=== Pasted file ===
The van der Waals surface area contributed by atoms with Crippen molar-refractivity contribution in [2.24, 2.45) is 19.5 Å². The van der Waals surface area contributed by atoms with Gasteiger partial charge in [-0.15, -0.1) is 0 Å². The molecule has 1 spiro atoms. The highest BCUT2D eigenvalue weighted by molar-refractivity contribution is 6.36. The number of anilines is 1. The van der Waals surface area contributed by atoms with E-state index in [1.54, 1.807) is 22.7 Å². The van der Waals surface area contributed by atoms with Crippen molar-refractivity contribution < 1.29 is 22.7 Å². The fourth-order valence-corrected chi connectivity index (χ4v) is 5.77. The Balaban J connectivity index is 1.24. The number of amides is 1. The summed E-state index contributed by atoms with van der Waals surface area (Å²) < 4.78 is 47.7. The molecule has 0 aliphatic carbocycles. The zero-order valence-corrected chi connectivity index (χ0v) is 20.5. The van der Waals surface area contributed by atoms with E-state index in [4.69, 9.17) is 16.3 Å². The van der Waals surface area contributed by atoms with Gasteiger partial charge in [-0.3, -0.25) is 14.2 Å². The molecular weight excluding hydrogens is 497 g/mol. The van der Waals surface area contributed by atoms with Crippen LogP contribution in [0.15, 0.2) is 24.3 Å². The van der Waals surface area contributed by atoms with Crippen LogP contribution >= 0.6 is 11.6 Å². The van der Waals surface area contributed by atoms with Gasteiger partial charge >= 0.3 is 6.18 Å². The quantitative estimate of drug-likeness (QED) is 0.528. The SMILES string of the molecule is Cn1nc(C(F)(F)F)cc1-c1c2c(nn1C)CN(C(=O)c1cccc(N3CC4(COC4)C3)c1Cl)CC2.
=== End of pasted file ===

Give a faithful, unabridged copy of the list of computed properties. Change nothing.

The van der Waals surface area contributed by atoms with Crippen molar-refractivity contribution in [2.24, 2.45) is 19.5 Å². The van der Waals surface area contributed by atoms with Gasteiger partial charge in [-0.15, -0.1) is 0 Å². The molecule has 1 spiro atoms. The highest BCUT2D eigenvalue weighted by molar-refractivity contribution is 6.36. The number of anilines is 1. The van der Waals surface area contributed by atoms with E-state index in [1.54, 1.807) is 22.7 Å². The van der Waals surface area contributed by atoms with Crippen molar-refractivity contribution < 1.29 is 22.7 Å². The fourth-order valence-corrected chi connectivity index (χ4v) is 5.77. The Balaban J connectivity index is 1.24. The number of amides is 1. The summed E-state index contributed by atoms with van der Waals surface area (Å²) < 4.78 is 47.7. The molecule has 0 aliphatic carbocycles. The zero-order valence-corrected chi connectivity index (χ0v) is 20.5. The van der Waals surface area contributed by atoms with E-state index in [4.69, 9.17) is 16.3 Å². The van der Waals surface area contributed by atoms with Gasteiger partial charge in [-0.3, -0.25) is 14.2 Å². The molecular weight excluding hydrogens is 497 g/mol. The van der Waals surface area contributed by atoms with Crippen LogP contribution in [0.15, 0.2) is 24.3 Å². The van der Waals surface area contributed by atoms with Crippen LogP contribution >= 0.6 is 11.6 Å². The van der Waals surface area contributed by atoms with Gasteiger partial charge >= 0.3 is 6.18 Å². The quantitative estimate of drug-likeness (QED) is 0.528. The SMILES string of the molecule is Cn1nc(C(F)(F)F)cc1-c1c2c(nn1C)CN(C(=O)c1cccc(N3CC4(COC4)C3)c1Cl)CC2.